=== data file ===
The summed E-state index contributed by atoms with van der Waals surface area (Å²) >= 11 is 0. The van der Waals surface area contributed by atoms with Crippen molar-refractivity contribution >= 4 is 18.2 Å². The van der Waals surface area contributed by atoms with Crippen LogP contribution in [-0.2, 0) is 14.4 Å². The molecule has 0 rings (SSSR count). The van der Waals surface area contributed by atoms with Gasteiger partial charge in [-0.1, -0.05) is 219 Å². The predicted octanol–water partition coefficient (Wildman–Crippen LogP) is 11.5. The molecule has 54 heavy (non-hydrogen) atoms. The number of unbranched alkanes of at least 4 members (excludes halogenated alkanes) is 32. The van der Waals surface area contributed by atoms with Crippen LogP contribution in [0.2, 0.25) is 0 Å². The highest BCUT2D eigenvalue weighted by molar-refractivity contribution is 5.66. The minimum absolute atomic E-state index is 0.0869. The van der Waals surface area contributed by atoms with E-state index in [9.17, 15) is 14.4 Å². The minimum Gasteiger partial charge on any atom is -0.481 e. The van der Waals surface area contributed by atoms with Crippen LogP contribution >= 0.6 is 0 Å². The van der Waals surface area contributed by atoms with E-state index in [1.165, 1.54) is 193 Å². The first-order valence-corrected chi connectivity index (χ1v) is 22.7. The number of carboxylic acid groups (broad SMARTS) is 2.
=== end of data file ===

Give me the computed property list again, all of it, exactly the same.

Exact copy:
The summed E-state index contributed by atoms with van der Waals surface area (Å²) >= 11 is 0. The van der Waals surface area contributed by atoms with Crippen molar-refractivity contribution >= 4 is 18.2 Å². The van der Waals surface area contributed by atoms with Crippen LogP contribution in [-0.2, 0) is 14.4 Å². The molecule has 0 rings (SSSR count). The van der Waals surface area contributed by atoms with Gasteiger partial charge in [-0.1, -0.05) is 219 Å². The predicted octanol–water partition coefficient (Wildman–Crippen LogP) is 11.5. The molecule has 54 heavy (non-hydrogen) atoms. The number of unbranched alkanes of at least 4 members (excludes halogenated alkanes) is 32. The van der Waals surface area contributed by atoms with Crippen LogP contribution in [0.2, 0.25) is 0 Å². The highest BCUT2D eigenvalue weighted by molar-refractivity contribution is 5.66. The minimum absolute atomic E-state index is 0.0869. The van der Waals surface area contributed by atoms with E-state index in [9.17, 15) is 14.4 Å². The minimum Gasteiger partial charge on any atom is -0.481 e. The van der Waals surface area contributed by atoms with Crippen LogP contribution >= 0.6 is 0 Å². The van der Waals surface area contributed by atoms with E-state index in [1.165, 1.54) is 193 Å². The first-order valence-corrected chi connectivity index (χ1v) is 22.7. The number of carboxylic acid groups (broad SMARTS) is 2.